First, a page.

Rep Grace Napolitano (D-Santa Fe Springs) may be moving from her current 38th Congressional district to the newly formed 32nd district, but its majority Latino and Democrat communities have given the 13-year representative an edge in this year’s election.
The 75-year-old congresswoman from Norwalk, Calif., has served in Congress since 1999, served four years in the state assembly and six years as a councilmember and mayor of Norwalk. While pundits predict she will easily win one of the two open slots on the November ballot after , Napolitano is running in a district with several communities new to her, including Glendora, Azusa, Covina, La Verne, Charter Oak, Monrovia, and Baldwin Park.
Patch interviewed Napolitano by email as a part of our series of candidate profiles.
1. Why are you running for the 32nd Congressional?
I have represented the San Gabriel Valley communities for over 2 ½ decades; working cooperatively with the San Gabriel Valley Council of Governments on job development, adequate transportation, water infrastructure and aquifer cleanup.
Upon developing relationships with influential decision makers like Chairman/CEO of Union Pacific, the CA High Speed Rail Authority and EPA Region 9 Administrator, I bring them to our local area to speak directly with our locally elected officials and address their grievances and problems to executives and top officials.
When elected, I look forward to continue delivering the many possible federal services to our San Gabriel Valley communities; promote and address issue of mental health, suicide prevention, PTSD, TBI, care for our returning vets; ensure investment in local and state water and transportation infrastructure.
Our Valley needs to build upon our relationships with businesses and newly elected officials to provide and promote job development, especially the creation of export markets, services for returning veterans, housing assistance, support funding for Metro Gold Line expansion and affordable college tuition, i.e., Pell Grants, all with Federal assistance.
2. What do you think has contributed to the state's current fiscal situation? What would you do to help with the state's recovery?
California receives only 78 cents back on each dollar our taxpayers send to Washington. While I currently serve in the U.S. Congress and not the CA Legislature, I will continue to fight for California taxpayers to ensure that we receive more of our fair share of federal funds, especially at our ports, transportation projects, etc.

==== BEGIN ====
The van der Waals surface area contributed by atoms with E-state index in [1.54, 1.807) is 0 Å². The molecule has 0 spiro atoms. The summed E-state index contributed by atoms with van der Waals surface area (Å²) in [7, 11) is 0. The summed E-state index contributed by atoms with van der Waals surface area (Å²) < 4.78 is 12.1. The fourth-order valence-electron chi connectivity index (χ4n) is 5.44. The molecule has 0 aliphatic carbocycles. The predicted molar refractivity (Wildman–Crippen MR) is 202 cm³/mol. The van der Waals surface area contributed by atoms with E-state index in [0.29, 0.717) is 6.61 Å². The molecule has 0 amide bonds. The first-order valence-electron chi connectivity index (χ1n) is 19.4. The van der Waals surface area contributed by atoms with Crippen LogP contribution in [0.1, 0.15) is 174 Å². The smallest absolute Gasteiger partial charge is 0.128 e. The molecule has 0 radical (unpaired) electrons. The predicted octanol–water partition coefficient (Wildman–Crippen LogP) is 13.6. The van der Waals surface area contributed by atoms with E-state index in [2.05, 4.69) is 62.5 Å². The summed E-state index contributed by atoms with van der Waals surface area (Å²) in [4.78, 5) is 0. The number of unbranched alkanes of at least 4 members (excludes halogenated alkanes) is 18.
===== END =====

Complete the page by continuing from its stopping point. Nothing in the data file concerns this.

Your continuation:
California is also one of only three states that requires a 2/3 approval vote to pass a state budget, which has led to gridlock and economic crisis. I support lowering the 2/3 threshold. We need to find additional markets for our businesses to create jobs; retrain our workforce; reduce unfunded mandates to local governments – just to name a few.
3. You were a part of Congress as the state deficit grew. How will you ensure that government will work on a resolution rather than allow the financial bleeding to continue to occur?
California state legislature’s action is critical to address the state deficit. Meanwhile, I will continue to oppose any irresponsible, partisan Federal resolution to raise the debt ceiling that would put our country on the brink of default, threaten our credit rating, and/or damage Medicare, Medicaid or Social Security. In Congress, I voted against the Iraq War Resolution and against the creation of Troubled Asset Relief Program (TARP) to bail out big banks. They led to massive deficits, ultimately did not provide or address assistance to our San Gabriel Valley constituents, wounded warriors, nor help vets and many banks still refuse to provide loan modifications for under water homeowners.
4. Would you have an instrumental role as previous local representatives have had in bringing funds to the Gold Line extension project? Why or why not?
Having represented the San Gabriel Valley in U.S. Congress since 1999, I have written to help Congressmen Schiff, Dreier and Congresswoman Chu secure federal funding (over $7.4million to date) for the Gold Line Foothills extension. When elected, I will be the only San Gabriel Valley area representative to serve on the U.S. House Transportation Committee, where I will continue to work with local stakeholders like San Gabriel Valley Council of Governments and the Gold Line Foothills Construction Authority, Foothills Transit, Alameda Corridor East Construction Authority and our Los Angeles/Long Beach Port Authorities to bring funds for critical projects.
5. Schools have long struggled with dwindling state resources. How do you think the state should treat funding for public schools and higher education? What should be done to maintain quality education?
The California Legislature must make education a priority in order to educate and train instead of importing workers. I will continue to support increase in funding for Title I program, which provides additional resources to assist educationally disadvantaged children in high poverty schools, vote in favor of full federal funding (at the promised level of 40% of costs) of educating students with disabilities, and vote to increase Pell Grant assistance so it keeps pace with increases in tuition costs.
6. What specific issues would be a high priority for you if you were elected to Congress?
I pledge to continue to protect our Medicare and Social Security; clean drinking water; mental health parity; safe communities; and fully earned benefits for returning veterans.